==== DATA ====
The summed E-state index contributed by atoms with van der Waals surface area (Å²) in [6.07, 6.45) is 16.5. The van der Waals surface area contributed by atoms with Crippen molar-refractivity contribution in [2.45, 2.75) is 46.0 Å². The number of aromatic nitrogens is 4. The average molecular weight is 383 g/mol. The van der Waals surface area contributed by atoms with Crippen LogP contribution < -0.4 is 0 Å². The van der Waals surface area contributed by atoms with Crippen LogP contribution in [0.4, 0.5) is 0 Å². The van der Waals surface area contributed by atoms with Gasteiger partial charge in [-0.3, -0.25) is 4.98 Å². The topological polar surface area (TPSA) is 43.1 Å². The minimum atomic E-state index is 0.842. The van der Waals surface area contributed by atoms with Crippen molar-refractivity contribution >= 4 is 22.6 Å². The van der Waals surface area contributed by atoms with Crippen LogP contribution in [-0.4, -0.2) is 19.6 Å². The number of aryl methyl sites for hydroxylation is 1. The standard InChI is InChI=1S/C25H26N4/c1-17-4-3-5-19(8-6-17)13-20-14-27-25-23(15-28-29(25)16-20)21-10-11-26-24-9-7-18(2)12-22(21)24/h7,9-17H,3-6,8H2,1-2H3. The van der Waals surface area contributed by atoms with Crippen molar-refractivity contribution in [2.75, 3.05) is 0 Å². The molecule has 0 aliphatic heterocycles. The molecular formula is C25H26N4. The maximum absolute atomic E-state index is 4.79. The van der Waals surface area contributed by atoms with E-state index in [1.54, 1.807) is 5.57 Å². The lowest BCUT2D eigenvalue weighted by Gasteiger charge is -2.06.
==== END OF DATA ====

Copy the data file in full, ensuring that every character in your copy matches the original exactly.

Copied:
The summed E-state index contributed by atoms with van der Waals surface area (Å²) in [6.07, 6.45) is 16.5. The van der Waals surface area contributed by atoms with Crippen molar-refractivity contribution in [2.45, 2.75) is 46.0 Å². The number of aromatic nitrogens is 4. The average molecular weight is 383 g/mol. The van der Waals surface area contributed by atoms with Crippen LogP contribution < -0.4 is 0 Å². The van der Waals surface area contributed by atoms with Crippen LogP contribution in [0.4, 0.5) is 0 Å². The van der Waals surface area contributed by atoms with Gasteiger partial charge in [-0.3, -0.25) is 4.98 Å². The topological polar surface area (TPSA) is 43.1 Å². The minimum atomic E-state index is 0.842. The van der Waals surface area contributed by atoms with Crippen molar-refractivity contribution >= 4 is 22.6 Å². The van der Waals surface area contributed by atoms with Crippen LogP contribution in [-0.4, -0.2) is 19.6 Å². The number of aryl methyl sites for hydroxylation is 1. The standard InChI is InChI=1S/C25H26N4/c1-17-4-3-5-19(8-6-17)13-20-14-27-25-23(15-28-29(25)16-20)21-10-11-26-24-9-7-18(2)12-22(21)24/h7,9-17H,3-6,8H2,1-2H3. The van der Waals surface area contributed by atoms with Crippen molar-refractivity contribution in [2.75, 3.05) is 0 Å². The molecule has 0 aliphatic heterocycles. The molecular formula is C25H26N4. The maximum absolute atomic E-state index is 4.79. The van der Waals surface area contributed by atoms with E-state index in [1.54, 1.807) is 5.57 Å². The lowest BCUT2D eigenvalue weighted by Gasteiger charge is -2.06.